Not too long ago. The FaceApp craze had everyone sharing selfies of what they would look like when they got old. Created by Russians, this app allows individuals to upload images of themselves, which the app would then convert to an image of what they would look like when they are older. Everyone from celebrities to the ordinary man on the street were sharing photographs of themselves using FaceApp. By July this year, the app was the most popular on Apple and Android, with more than 80 million users worldwide.

The app’s popularity garnered media attention, and soon there were reports that FaceApp was accessing more than just the basic information that most users thought it was. Media reports stated that the app’s terms and conditions were very vague, making it difficult to assess what the app could and could not access.

The resulting hype pushed the app creator to respond, saying that the app could only access the photographs users uploaded. And even then, images were stored on its servers for just 48 hours, before being permanently deleted. Despite the public refutation of privacy invasion, there are still concerns that the creators accessed individuals’ personal information without their knowledge.

It is all in the Ts and Cs

When downloading a new application, no matter how popular it may be, always read through the terms and conditions first to make sure that you know what you’re signing up for, and what access the application will need to work properly.

If there is anything that makes you uneasy, rather skip the download. Also, be aware that even if an app has huge numbers of downloads or positive reviews, it doesn’t necessarily mean the app is safe – as these stats can be manipulated.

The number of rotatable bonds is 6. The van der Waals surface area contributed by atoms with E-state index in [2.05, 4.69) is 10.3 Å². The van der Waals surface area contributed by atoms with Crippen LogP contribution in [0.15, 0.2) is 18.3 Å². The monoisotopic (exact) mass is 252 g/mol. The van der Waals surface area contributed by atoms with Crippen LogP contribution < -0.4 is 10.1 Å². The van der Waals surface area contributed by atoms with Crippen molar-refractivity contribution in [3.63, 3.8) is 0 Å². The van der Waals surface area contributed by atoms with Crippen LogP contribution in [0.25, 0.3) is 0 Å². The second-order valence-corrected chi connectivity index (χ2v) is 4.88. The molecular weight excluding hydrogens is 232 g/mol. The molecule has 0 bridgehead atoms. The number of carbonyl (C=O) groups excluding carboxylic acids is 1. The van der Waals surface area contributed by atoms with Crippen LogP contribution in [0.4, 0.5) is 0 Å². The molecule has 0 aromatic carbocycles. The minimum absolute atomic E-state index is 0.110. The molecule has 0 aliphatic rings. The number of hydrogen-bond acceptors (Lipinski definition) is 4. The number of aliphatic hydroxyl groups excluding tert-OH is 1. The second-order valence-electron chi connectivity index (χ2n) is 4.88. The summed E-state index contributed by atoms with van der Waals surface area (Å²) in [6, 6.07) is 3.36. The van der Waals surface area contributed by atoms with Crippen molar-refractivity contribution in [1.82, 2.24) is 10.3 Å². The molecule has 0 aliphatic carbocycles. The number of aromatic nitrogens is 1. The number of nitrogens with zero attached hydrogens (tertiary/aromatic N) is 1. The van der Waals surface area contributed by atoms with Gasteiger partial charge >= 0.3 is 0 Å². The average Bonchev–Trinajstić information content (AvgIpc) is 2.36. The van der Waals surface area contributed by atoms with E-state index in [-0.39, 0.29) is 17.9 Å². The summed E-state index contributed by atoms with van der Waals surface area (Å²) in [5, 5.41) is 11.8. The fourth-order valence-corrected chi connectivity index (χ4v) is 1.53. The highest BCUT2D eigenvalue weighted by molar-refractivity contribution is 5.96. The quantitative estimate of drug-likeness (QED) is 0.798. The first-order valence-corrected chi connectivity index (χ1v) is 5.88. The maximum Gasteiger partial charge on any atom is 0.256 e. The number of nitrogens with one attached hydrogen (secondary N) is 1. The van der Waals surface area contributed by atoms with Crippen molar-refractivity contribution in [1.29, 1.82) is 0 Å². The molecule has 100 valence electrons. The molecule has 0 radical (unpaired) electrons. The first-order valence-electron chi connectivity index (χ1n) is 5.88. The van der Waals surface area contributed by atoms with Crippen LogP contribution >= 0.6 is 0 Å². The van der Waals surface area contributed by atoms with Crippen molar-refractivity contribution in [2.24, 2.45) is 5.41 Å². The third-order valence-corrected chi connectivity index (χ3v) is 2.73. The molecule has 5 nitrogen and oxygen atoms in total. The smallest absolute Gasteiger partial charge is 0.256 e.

Be careful which WiFi you connect to

The UCT wireless network has the necessary security measures in place to ensure that when you connect, your online presence will not be compromised. The same can’t always be said about your home WiFi.

Many people believe that their home network is not at risk of being attacked because it’s so small, as compared to big corporates. Furthermore, many people don’t even change their network device’s default login details – which can leave them vulnerable to attacks.

Ensure your home network is secure by following these safety tips:

  • Ensure all your devices and apps remain regularly updated.
  • Delete any services or software that you no longer need, as these could be the ideal entry point to your network.
  • Immediately change the default passwords of your devices. Hackers are well aware of the manufacturer’s defaults – making you an easy target.
  • Use an anti-virus application.
  • Set up a network firewall to add another layer of security against external threats.
  • Regularly back up your data.
  • Increase your wireless network’s security by changing default settings such as the administrator password and network name (also known as an SSID).
  • If you’re not using your device’s WiFi or Bluetooth, turn these settings off.
  • Be wary of who you give your wireless password to, as it can end up being shared with people you don’t know – including your neighbours.
  • Keep track of who is using your network by monitoring via the router manufacturer’s website.